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Engineering Education and Practice

Embracing a Catholic Vision

edited by James L. Heft, S.M., and Kevin Hallinan

Publication Year: 2011

Engineering Education and Practice: Embracing a Catholic Vision is a collection of essays exploring how major themes of Catholic social teaching—respect for the environment, sustainability, technological design, and service to the poor—all positively affect engineering curricula, students, and faculty. Many engineering programs at American universities focus solely on developing technological sophistication without promoting ethical and humanitarian priorities. The contributors to this collection argue, however, that undergraduate engineering education needs to be broadened beyond its current narrow restrictions. The authors of this unique collection, nearly all of whom are engineers themselves, show how some Christian universities in the United States have found creative ways of opening up their engineering curricula. They demonstrate how the professional education of engineers can be enriched not only by ethical and religious themes, which are typically isolated in humanities curricula, but also by special fieldwork courses that offer hands-on service-learning opportunities and embody a rich educational synthesis.

Published by: University of Notre Dame Press

Contents

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pp. v-vi

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Foreword

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pp. vii-xi

For three days in September 2005, I had the good fortune to participate in a conference on “The Role of Engineering at a Catholic University” at the University of Dayton. I am no engineer, but I am interested in Catholic higher education, and I found the proceedings extremely encouraging. ...

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Preface. Elegant Design Is Not Enough: Embracing the Tangled "We" to Critique Technology

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pp. xiii-xvii

There is a theological premise that underlies my thinking as I have prepared this essay on engineering and Roman Catholicism. It’s a two-sentence description of what is distinctive about the Roman Catholic theological tradition (when contrasted with other Christian theological traditions). ...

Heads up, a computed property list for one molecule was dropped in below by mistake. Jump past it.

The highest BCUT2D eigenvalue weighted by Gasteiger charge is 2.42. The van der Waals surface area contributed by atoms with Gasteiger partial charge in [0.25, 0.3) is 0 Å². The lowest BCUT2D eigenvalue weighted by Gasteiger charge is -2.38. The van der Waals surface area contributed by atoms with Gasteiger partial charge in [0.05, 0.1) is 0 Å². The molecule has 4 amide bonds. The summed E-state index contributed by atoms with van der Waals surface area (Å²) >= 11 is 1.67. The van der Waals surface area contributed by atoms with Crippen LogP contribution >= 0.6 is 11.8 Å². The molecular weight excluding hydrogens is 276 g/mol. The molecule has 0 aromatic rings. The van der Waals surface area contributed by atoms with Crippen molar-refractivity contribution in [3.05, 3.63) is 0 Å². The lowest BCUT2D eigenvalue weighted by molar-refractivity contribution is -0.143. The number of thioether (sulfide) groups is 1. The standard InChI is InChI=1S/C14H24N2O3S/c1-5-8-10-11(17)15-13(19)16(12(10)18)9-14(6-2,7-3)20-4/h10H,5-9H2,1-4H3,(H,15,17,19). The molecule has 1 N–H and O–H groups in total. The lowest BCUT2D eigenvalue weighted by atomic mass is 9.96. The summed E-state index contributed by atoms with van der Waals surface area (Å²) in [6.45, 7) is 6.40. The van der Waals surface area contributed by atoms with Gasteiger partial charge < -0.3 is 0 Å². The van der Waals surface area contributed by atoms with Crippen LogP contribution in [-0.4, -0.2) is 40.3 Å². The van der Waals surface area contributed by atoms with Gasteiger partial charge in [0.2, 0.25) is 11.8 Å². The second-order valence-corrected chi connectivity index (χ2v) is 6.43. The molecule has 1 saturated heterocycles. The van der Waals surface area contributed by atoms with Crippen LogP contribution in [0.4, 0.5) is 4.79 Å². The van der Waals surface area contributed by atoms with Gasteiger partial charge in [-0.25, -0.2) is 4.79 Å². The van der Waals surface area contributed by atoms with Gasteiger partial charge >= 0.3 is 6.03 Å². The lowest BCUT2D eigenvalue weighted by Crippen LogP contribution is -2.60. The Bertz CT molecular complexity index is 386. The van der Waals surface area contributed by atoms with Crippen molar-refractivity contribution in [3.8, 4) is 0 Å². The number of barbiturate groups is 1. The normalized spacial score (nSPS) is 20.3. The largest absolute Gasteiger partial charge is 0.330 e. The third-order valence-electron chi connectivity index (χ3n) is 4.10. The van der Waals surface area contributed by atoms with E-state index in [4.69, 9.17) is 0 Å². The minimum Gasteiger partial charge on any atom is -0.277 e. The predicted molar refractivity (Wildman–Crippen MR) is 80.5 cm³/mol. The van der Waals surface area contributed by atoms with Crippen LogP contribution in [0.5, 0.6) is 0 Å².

Acknowledgements

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pp. xix-

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Introduction

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pp. 1-9

Engineers are nearly invisible. few people in the United States, even engineers, can name a single living engineer who enjoys a high profile in the national media. Not many people really know what engineers do. Surprisingly, some people still believe engineers are the people who...

Part 1: The Shape and Art of Engineering and the Catholic Tradition

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pp. 11-

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1. Exploring a Catholic Vision of Engineering

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pp. 13-40

for several years now, the University of Dayton has been making substantial investments in faculty development. Some of those investments are especially focused on relating the research of the faculty to a curriculum that expresses the intellectual dimensions of the university’s founding...

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2. The Theological Origins of Engineering

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pp. 41-55

Knowledge of our roots can sometimes help us figure out how we ought to proceed. Many claim that engineering began in ancient antiquity with the Egyptian pyramids, Archimedes’ inventions, or the Roman aqueducts. Others give contemporary engineering a more recent history, tracing...

Part 2: Building the Bridge

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pp. 57-

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3. A Catholic and Marianist Engineering Education

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pp. 59-89

The School of Engineering at the University of Dayton (UD), a Catholic and Marianist University, boasts large enrollments of 1,300 undergraduate and 350 graduate students out of a total of 7,000 undergraduates and 3,000 graduate students. It also boasts a faculty very active in research...